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Thursday, June 25, 2009
Ab diving with Doug is different.
Doug asks "Have you ever dived around that rock?" "No." I reply.
"Shame on you." he says.
I think I may be ahead of myself. Lets start a little earlier. Doug and I arrived at the cove and were checking out conditions.... We were several hours after the low tide. Wave action was not bad, but an occasional big swell would hammer the cove. Watching one, Doug says "Those will be increasing this afternoon, and that's all we'll see the rest of the month."
A mud line in the water bisected the cove. On this side: brown water and no visibility. On the other side: bluish water, and better(but not great) visibility. "It'll take us five minutes to kick over to the rock. I'll meet you over there." By the time I got my gear on and in the water, he was diving the rock and had his first ab.
He was right. It took five minutes of easy kicking. But I am still ahead of myself.
Earlier in the day I arrived at Sea Ranch, grabbed my gear, and drove to Doug's place. My regular dive buddies had flaked out. Doug is a local, a trophy ab diver, and has been living, working and diving in the area for more than 20 years. He said he would dive with me. I am not sure why. Doug and his wife run a thriving business. He had two appointments before I arrived, and three scheduled after our dive. I had a beer and a nap scheduled after the dive.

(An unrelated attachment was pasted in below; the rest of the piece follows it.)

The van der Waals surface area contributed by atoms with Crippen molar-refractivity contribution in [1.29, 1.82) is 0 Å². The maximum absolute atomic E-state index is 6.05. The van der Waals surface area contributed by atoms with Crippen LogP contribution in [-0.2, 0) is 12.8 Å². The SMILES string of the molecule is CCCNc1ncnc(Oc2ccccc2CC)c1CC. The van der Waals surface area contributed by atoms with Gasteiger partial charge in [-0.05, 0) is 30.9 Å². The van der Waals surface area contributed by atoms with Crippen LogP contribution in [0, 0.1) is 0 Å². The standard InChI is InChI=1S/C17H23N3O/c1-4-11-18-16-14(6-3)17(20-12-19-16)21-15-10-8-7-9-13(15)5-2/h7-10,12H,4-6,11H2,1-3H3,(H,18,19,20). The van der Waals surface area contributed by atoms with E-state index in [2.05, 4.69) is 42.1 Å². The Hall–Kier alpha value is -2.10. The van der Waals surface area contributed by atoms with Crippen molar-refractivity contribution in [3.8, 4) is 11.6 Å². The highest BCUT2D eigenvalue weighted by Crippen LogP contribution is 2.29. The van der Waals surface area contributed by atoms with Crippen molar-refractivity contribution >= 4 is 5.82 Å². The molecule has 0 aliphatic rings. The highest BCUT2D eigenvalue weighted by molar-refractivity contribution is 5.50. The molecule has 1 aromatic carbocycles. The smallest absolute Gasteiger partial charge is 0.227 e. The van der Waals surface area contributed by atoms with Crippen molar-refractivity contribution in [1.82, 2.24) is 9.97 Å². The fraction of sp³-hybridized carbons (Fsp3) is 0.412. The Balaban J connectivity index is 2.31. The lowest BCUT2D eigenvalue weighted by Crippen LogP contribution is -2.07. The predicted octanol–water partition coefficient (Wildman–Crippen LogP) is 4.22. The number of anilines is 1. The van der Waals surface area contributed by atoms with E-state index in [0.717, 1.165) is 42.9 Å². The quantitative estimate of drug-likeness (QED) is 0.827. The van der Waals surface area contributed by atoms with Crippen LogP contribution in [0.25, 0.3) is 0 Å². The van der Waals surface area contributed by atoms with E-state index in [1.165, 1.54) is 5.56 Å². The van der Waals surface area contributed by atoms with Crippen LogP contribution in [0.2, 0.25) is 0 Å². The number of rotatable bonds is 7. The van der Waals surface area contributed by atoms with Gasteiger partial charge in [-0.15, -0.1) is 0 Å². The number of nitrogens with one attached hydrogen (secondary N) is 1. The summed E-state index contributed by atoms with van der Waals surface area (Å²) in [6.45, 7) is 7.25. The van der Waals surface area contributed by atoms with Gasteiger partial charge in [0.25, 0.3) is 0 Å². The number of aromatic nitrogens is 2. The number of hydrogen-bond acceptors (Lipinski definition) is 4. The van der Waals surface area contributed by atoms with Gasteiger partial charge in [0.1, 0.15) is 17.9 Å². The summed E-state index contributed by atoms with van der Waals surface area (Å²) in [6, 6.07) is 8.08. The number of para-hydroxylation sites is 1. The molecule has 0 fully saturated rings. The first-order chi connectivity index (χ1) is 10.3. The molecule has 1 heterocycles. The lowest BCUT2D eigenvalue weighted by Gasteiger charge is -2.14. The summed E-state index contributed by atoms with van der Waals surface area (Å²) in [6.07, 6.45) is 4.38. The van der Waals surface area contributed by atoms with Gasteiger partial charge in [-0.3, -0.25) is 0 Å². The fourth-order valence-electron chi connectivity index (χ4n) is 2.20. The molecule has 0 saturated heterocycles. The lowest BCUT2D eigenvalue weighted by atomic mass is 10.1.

This is his Ab and fish cleaning station. It makes Zach's look somewhat... inadequate.
These are some of Doug's trophy 10" plus abs.
These are some of the abalone pearls he has found over the years.
Turns out you have to carefully feel through the abalone guts to find these. God knows how many we have thrown away.
Anyway, back to the cove. Doug got his limit on 9" abs. He needed some for a family barbecue. Like me was looking for meat, not trophies. After getting his limit, he dove along a the base of the rock and came up saying he had never seen anything like this before. When a twenty year trophy ab diver says that, you take note. Now, I am not saying exactly what he saw, but I asked him to go back and take a picture with my Olympus Stylus 1030 SW. This is a picture of what he saw:
Well... more accurately, this is what happens if you take an underwater flash picture in very low visibility conditions. We'll need to come back for a proper photo in better conditions.
The big swells were hitting more frequently, so caution being the better part, we called it a day. Doug was back up the hill and off to his afternoon appointments. I was a bit more lesurely and enjoyed a apres dive Red Seal Ale. And a nap. It was a great dive, and I learned some useful new things about diving the cove.